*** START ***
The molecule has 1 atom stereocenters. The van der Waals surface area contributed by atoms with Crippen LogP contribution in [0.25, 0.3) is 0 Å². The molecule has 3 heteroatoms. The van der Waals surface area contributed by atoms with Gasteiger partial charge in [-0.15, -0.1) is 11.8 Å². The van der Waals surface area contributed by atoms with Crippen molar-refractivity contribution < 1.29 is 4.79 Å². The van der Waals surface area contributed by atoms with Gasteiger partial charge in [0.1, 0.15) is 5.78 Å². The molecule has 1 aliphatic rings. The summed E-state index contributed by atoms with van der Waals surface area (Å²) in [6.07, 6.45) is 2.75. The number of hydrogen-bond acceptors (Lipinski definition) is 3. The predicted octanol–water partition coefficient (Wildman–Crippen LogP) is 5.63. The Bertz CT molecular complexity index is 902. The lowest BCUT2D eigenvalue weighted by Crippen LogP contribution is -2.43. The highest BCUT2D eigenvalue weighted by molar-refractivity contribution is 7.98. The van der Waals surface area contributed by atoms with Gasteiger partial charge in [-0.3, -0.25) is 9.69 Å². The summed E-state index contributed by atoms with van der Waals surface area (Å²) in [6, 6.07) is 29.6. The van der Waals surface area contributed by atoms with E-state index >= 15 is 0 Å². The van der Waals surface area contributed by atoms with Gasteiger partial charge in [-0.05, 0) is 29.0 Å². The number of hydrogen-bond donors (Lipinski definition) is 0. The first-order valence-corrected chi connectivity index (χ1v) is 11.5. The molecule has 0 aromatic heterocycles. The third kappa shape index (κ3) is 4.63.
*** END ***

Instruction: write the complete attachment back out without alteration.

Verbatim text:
The molecule has 1 atom stereocenters. The van der Waals surface area contributed by atoms with Crippen LogP contribution in [0.25, 0.3) is 0 Å². The molecule has 3 heteroatoms. The van der Waals surface area contributed by atoms with Gasteiger partial charge in [-0.15, -0.1) is 11.8 Å². The van der Waals surface area contributed by atoms with Crippen molar-refractivity contribution < 1.29 is 4.79 Å². The van der Waals surface area contributed by atoms with Gasteiger partial charge in [0.1, 0.15) is 5.78 Å². The molecule has 1 aliphatic rings. The summed E-state index contributed by atoms with van der Waals surface area (Å²) in [6.07, 6.45) is 2.75. The number of hydrogen-bond acceptors (Lipinski definition) is 3. The predicted octanol–water partition coefficient (Wildman–Crippen LogP) is 5.63. The Bertz CT molecular complexity index is 902. The lowest BCUT2D eigenvalue weighted by Crippen LogP contribution is -2.43. The highest BCUT2D eigenvalue weighted by molar-refractivity contribution is 7.98. The van der Waals surface area contributed by atoms with Gasteiger partial charge in [-0.3, -0.25) is 9.69 Å². The summed E-state index contributed by atoms with van der Waals surface area (Å²) in [6, 6.07) is 29.6. The van der Waals surface area contributed by atoms with E-state index >= 15 is 0 Å². The van der Waals surface area contributed by atoms with Gasteiger partial charge in [-0.05, 0) is 29.0 Å². The number of hydrogen-bond donors (Lipinski definition) is 0. The first-order valence-corrected chi connectivity index (χ1v) is 11.5. The molecule has 0 aromatic heterocycles. The third kappa shape index (κ3) is 4.63.